Should I be happy or annoyed for this hobo?

“Tack så mycket, tack så mycket, tack… tack så mycket”, the hobo murmured. Cross-legged on the corner of Hötorget Tunnelbana station, he was uttering the equivalent of “thank you so much” in an endless loop. Probably aged around 20-ish, he often addressed me on my way to the office with a smirk on his face. He wore nice clothes for a hobo, with jacket and shirt that even appeared to be ironed. No holes noticed. He was never unshaven, and his brightly lit eyes, sneaked excitement of the things he probably planned to use his begging money for.

I vouched to never give him money. Actually I will go one step further, I vouch to never give money to hobos in Stockholm. Ever. If one of your friends who have been here told you that all Stockholm’s hobos don’t look like hobos, you better believe it, because they are right. Hobos here wear leather shoes, so stylish that makes Potato Y easily qualify as a Swedish hobo, accompanied with his laptop and a cardboard on his chest that says, “Will program for food”. (He may pick up more money than them too).

Back to the hobo I see every morning, he looks cleaner and sleeker every day, and yet he’s still begging and showing no intention to move on. Should I be happy that his life seems to be going so well, or should I be annoyed? Why can’t he find something else to do that is more useful than sitting on his arse all day?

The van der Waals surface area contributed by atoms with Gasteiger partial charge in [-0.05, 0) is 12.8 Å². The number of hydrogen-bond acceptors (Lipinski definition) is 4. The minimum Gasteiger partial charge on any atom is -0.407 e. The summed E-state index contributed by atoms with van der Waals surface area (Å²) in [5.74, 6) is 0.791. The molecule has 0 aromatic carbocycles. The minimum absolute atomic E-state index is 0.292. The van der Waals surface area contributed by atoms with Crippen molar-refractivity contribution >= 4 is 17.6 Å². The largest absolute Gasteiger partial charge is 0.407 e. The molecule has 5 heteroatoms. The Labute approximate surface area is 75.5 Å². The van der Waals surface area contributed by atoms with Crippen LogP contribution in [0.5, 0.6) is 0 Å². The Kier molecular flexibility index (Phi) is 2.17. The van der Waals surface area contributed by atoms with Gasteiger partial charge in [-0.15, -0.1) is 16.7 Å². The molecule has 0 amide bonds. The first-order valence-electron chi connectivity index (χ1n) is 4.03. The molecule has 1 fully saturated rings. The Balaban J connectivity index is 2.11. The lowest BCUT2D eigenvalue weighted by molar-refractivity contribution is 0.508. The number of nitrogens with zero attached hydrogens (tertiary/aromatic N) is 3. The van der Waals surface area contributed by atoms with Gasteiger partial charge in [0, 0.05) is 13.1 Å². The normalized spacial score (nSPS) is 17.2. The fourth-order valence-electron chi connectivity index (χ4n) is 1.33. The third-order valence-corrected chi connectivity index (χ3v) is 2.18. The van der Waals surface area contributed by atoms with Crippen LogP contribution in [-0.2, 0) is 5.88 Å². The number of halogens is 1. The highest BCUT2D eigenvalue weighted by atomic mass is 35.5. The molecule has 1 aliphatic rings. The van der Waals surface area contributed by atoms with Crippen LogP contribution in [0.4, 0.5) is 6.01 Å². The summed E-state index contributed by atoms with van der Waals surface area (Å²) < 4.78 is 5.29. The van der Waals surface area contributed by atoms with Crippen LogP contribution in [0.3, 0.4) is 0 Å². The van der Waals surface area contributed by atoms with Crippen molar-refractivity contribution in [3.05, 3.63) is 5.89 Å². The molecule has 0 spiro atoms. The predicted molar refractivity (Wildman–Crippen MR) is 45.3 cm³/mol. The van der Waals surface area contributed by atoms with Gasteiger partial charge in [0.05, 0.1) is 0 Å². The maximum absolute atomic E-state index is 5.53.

Maybe I should go too

I stood in front of the train station’s entrance, observing. People passed through me like swarms of flies, some fast, some slow. Two teenagers caught my eye, they were multitasking. Both girls walked slowly past the gates, talking to each other, while looking intently at their phones, as if they were speaking to each other through the microphones. A boy, running for the train, accidentally pushed one of the girls, just hard enough to snatch her out of the semi-virtual conversation. She got angry, but the boy had already disappeared. An old lady bumbled along, pulled in different directions by three big dogs she held on to. A family of five tried to go through the exit rather than the entrance, although the pathway was clearly labeled for commuters to get out. The exiting swarms did not care about what the family wanted to do, so the family gave up and re-entered through the correct entrance.

I thought it was like life, no matter in what manner we went through the gate, or how many times we tried to enter, everyone would eventually catch the train. Only those who stood still would miss the train, like me, because I was still observing. Maybe I should go too.